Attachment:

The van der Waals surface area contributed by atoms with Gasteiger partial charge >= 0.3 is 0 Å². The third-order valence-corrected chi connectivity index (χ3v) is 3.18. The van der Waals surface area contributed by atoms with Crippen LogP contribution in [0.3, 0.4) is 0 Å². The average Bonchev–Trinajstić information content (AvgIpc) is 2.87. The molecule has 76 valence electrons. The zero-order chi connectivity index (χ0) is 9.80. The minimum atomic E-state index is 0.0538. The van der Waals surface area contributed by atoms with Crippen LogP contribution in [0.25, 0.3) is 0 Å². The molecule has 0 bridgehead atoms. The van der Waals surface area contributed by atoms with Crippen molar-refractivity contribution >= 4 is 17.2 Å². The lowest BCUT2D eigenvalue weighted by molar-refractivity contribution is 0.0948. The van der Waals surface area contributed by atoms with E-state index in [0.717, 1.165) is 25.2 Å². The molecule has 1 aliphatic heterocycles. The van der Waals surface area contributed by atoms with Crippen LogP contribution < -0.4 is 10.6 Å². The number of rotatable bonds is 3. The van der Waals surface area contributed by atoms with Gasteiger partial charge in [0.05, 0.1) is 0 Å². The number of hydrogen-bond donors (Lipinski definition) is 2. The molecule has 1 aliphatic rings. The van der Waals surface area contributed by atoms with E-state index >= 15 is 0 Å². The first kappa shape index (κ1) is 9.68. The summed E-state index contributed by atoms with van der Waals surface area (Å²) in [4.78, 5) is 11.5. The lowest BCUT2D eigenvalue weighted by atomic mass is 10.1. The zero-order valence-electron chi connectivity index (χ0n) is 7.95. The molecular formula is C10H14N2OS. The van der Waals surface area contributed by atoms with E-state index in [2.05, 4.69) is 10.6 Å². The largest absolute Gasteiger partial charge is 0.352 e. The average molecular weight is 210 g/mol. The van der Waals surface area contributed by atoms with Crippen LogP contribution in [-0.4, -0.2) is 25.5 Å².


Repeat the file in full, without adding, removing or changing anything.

The van der Waals surface area contributed by atoms with Gasteiger partial charge >= 0.3 is 0 Å². The third-order valence-corrected chi connectivity index (χ3v) is 3.18. The van der Waals surface area contributed by atoms with Crippen LogP contribution in [0.3, 0.4) is 0 Å². The average Bonchev–Trinajstić information content (AvgIpc) is 2.87. The molecule has 76 valence electrons. The zero-order chi connectivity index (χ0) is 9.80. The minimum atomic E-state index is 0.0538. The van der Waals surface area contributed by atoms with Crippen LogP contribution in [0.25, 0.3) is 0 Å². The molecule has 0 bridgehead atoms. The van der Waals surface area contributed by atoms with Crippen molar-refractivity contribution >= 4 is 17.2 Å². The lowest BCUT2D eigenvalue weighted by molar-refractivity contribution is 0.0948. The van der Waals surface area contributed by atoms with E-state index in [0.717, 1.165) is 25.2 Å². The molecule has 1 aliphatic heterocycles. The van der Waals surface area contributed by atoms with Crippen LogP contribution < -0.4 is 10.6 Å². The number of rotatable bonds is 3. The van der Waals surface area contributed by atoms with Gasteiger partial charge in [0.05, 0.1) is 0 Å². The number of hydrogen-bond donors (Lipinski definition) is 2. The molecule has 1 aliphatic rings. The van der Waals surface area contributed by atoms with E-state index >= 15 is 0 Å². The first kappa shape index (κ1) is 9.68. The summed E-state index contributed by atoms with van der Waals surface area (Å²) in [4.78, 5) is 11.5. The lowest BCUT2D eigenvalue weighted by atomic mass is 10.1. The zero-order valence-electron chi connectivity index (χ0n) is 7.95. The molecular formula is C10H14N2OS. The van der Waals surface area contributed by atoms with E-state index in [2.05, 4.69) is 10.6 Å². The largest absolute Gasteiger partial charge is 0.352 e. The average molecular weight is 210 g/mol. The van der Waals surface area contributed by atoms with Crippen LogP contribution in [-0.4, -0.2) is 25.5 Å².